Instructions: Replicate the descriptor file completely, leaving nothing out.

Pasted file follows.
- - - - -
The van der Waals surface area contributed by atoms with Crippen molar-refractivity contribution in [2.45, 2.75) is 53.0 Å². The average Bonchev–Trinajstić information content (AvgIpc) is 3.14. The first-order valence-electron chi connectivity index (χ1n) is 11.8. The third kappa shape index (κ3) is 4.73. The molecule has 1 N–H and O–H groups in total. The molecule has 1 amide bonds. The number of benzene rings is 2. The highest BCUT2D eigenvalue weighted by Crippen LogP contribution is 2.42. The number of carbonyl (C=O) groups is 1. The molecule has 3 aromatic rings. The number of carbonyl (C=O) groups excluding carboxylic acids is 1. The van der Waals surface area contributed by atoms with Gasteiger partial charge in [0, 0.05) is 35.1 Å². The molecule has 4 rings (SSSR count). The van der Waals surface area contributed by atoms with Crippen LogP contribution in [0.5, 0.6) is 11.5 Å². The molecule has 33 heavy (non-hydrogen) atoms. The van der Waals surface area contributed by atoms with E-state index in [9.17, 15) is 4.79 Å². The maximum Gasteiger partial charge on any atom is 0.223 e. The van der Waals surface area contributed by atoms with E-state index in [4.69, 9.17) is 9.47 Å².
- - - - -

The van der Waals surface area contributed by atoms with Crippen molar-refractivity contribution in [2.45, 2.75) is 53.0 Å². The average Bonchev–Trinajstić information content (AvgIpc) is 3.14. The first-order valence-electron chi connectivity index (χ1n) is 11.8. The third kappa shape index (κ3) is 4.73. The molecule has 1 N–H and O–H groups in total. The molecule has 1 amide bonds. The number of benzene rings is 2. The highest BCUT2D eigenvalue weighted by Crippen LogP contribution is 2.42. The number of carbonyl (C=O) groups is 1. The molecule has 3 aromatic rings. The number of carbonyl (C=O) groups excluding carboxylic acids is 1. The van der Waals surface area contributed by atoms with Gasteiger partial charge in [0, 0.05) is 35.1 Å². The molecule has 4 rings (SSSR count). The van der Waals surface area contributed by atoms with Crippen LogP contribution in [0.5, 0.6) is 11.5 Å². The molecule has 33 heavy (non-hydrogen) atoms. The van der Waals surface area contributed by atoms with E-state index in [9.17, 15) is 4.79 Å². The maximum Gasteiger partial charge on any atom is 0.223 e. The van der Waals surface area contributed by atoms with E-state index in [4.69, 9.17) is 9.47 Å².